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[This was a day trip from Edinburgh to Dunbar on the southeast coast, bordering the North Sea. We took the bus, about an hour’s drive, to sample a traditional music festival. It was a sparkling morning, although we took note of how low the sun was in the sky due to our northern latitude. The harbor was peaceful, interrupted occasionally by the lubdubdub of a two-cycle engine. The air was crisp and oxygen-rich, tainted slightly by the smell of gas, but the smell of gas when it smells good.
The harbor entrance is fortressed by the ruins of a castle, still protective in its crumbled state. Nearby is a volunteer lifeboat station, one of the many that dot the coast of Britain. The pub overlooking the harbor is the Volunteer Arms, a second story establishment this is both a fine restaurant and music venue. We were befriended by a trio of sailors who had come in from their nearby island home and were all enjoying a wee dram of single malt.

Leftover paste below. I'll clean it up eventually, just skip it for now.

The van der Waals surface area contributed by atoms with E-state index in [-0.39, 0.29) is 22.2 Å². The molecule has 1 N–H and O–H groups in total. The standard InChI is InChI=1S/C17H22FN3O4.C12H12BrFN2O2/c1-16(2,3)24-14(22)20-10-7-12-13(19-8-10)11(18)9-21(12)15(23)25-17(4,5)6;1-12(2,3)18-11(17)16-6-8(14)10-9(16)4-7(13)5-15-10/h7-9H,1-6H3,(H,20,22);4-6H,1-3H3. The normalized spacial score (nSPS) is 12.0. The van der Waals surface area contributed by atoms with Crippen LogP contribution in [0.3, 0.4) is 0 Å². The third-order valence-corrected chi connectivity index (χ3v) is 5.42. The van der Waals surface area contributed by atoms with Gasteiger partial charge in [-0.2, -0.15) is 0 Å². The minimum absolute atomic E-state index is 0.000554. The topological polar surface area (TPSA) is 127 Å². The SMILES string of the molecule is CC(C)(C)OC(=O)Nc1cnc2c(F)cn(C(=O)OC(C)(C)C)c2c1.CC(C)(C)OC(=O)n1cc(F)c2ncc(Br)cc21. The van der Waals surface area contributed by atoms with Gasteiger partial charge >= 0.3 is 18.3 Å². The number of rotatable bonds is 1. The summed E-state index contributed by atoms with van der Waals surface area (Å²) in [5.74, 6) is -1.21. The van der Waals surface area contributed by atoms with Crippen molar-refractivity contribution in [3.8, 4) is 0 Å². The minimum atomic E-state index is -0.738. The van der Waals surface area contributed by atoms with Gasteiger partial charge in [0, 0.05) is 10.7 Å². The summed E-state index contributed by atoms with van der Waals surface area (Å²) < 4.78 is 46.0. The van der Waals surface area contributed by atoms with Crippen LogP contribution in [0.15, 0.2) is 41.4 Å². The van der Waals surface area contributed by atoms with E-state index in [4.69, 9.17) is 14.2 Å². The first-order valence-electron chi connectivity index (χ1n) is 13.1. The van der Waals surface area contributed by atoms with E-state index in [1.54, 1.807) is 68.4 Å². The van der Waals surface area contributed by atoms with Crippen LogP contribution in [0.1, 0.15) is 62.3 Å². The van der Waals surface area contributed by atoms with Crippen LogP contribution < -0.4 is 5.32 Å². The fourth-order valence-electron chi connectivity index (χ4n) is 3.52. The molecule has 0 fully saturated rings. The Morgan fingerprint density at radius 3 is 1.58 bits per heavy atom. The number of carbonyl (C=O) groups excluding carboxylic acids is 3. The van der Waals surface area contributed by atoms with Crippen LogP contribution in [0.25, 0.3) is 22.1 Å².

“What part of America are you from,” one of them asked me, although I had not yet spoken a word. “What tipped you off that I’m American?” I asked. “Yer hat,” he responded pointing to the tweed cap I had purchased the day before, thinking it helped me blend in with the natives.
Dunbar is also the birthplace of John Muir, who travelled to the redwood forests of California to establish himself as one of the founders of the environmental movement. We toured a small museum in the home he left behind. My memory of Dunbar will always be of a place with salt in the air and music everywhere. SB SM]